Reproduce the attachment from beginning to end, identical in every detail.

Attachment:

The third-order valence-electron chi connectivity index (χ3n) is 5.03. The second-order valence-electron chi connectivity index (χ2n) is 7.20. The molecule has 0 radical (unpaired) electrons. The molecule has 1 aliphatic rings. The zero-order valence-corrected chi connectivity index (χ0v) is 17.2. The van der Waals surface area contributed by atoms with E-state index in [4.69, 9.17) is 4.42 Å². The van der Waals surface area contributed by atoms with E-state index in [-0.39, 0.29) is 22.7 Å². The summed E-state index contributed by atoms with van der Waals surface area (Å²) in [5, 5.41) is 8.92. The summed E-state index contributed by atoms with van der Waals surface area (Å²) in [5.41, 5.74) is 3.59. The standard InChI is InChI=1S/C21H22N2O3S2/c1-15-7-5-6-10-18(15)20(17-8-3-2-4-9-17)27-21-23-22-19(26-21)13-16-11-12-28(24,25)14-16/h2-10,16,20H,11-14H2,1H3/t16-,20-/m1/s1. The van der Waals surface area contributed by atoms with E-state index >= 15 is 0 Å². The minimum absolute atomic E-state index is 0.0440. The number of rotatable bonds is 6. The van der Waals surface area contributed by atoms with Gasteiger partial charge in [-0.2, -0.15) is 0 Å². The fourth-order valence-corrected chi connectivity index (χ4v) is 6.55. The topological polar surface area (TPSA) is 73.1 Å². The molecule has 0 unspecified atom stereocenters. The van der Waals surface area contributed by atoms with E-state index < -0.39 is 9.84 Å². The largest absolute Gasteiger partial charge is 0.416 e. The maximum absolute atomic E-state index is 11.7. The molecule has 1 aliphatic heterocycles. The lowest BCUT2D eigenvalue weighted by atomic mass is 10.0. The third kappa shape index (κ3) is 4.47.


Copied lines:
The third-order valence-electron chi connectivity index (χ3n) is 5.03. The second-order valence-electron chi connectivity index (χ2n) is 7.20. The molecule has 0 radical (unpaired) electrons. The molecule has 1 aliphatic rings. The zero-order valence-corrected chi connectivity index (χ0v) is 17.2. The van der Waals surface area contributed by atoms with E-state index in [4.69, 9.17) is 4.42 Å². The van der Waals surface area contributed by atoms with E-state index in [-0.39, 0.29) is 22.7 Å². The summed E-state index contributed by atoms with van der Waals surface area (Å²) in [5, 5.41) is 8.92. The summed E-state index contributed by atoms with van der Waals surface area (Å²) in [5.41, 5.74) is 3.59. The standard InChI is InChI=1S/C21H22N2O3S2/c1-15-7-5-6-10-18(15)20(17-8-3-2-4-9-17)27-21-23-22-19(26-21)13-16-11-12-28(24,25)14-16/h2-10,16,20H,11-14H2,1H3/t16-,20-/m1/s1. The van der Waals surface area contributed by atoms with E-state index >= 15 is 0 Å². The minimum absolute atomic E-state index is 0.0440. The number of rotatable bonds is 6. The van der Waals surface area contributed by atoms with Gasteiger partial charge in [-0.2, -0.15) is 0 Å². The fourth-order valence-corrected chi connectivity index (χ4v) is 6.55. The topological polar surface area (TPSA) is 73.1 Å². The molecule has 0 unspecified atom stereocenters. The van der Waals surface area contributed by atoms with E-state index < -0.39 is 9.84 Å². The largest absolute Gasteiger partial charge is 0.416 e. The maximum absolute atomic E-state index is 11.7. The molecule has 1 aliphatic heterocycles. The lowest BCUT2D eigenvalue weighted by atomic mass is 10.0. The third kappa shape index (κ3) is 4.47.